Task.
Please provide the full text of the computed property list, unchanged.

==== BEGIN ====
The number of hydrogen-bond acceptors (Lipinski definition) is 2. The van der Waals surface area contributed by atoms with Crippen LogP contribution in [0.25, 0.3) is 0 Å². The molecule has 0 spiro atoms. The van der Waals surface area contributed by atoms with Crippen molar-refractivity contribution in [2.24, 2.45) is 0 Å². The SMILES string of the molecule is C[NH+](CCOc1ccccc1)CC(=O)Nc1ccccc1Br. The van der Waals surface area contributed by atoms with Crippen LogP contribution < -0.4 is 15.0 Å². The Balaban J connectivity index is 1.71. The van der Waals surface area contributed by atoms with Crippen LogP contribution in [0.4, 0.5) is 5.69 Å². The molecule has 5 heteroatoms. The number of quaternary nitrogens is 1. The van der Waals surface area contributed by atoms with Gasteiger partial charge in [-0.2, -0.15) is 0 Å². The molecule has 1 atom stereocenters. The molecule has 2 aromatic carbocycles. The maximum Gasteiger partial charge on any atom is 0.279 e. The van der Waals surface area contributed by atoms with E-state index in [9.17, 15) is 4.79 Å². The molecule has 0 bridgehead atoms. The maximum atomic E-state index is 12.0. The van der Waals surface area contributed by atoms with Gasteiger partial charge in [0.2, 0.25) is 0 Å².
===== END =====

The number of hydrogen-bond acceptors (Lipinski definition) is 2. The van der Waals surface area contributed by atoms with Crippen LogP contribution in [0.25, 0.3) is 0 Å². The molecule has 0 spiro atoms. The van der Waals surface area contributed by atoms with Crippen molar-refractivity contribution in [2.24, 2.45) is 0 Å². The SMILES string of the molecule is C[NH+](CCOc1ccccc1)CC(=O)Nc1ccccc1Br. The van der Waals surface area contributed by atoms with Crippen LogP contribution < -0.4 is 15.0 Å². The Balaban J connectivity index is 1.71. The van der Waals surface area contributed by atoms with Crippen LogP contribution in [0.4, 0.5) is 5.69 Å². The molecule has 5 heteroatoms. The number of quaternary nitrogens is 1. The van der Waals surface area contributed by atoms with Gasteiger partial charge in [-0.2, -0.15) is 0 Å². The molecule has 1 atom stereocenters. The molecule has 2 aromatic carbocycles. The maximum Gasteiger partial charge on any atom is 0.279 e. The van der Waals surface area contributed by atoms with E-state index in [9.17, 15) is 4.79 Å². The molecule has 0 bridgehead atoms. The maximum atomic E-state index is 12.0. The van der Waals surface area contributed by atoms with Gasteiger partial charge in [0.2, 0.25) is 0 Å².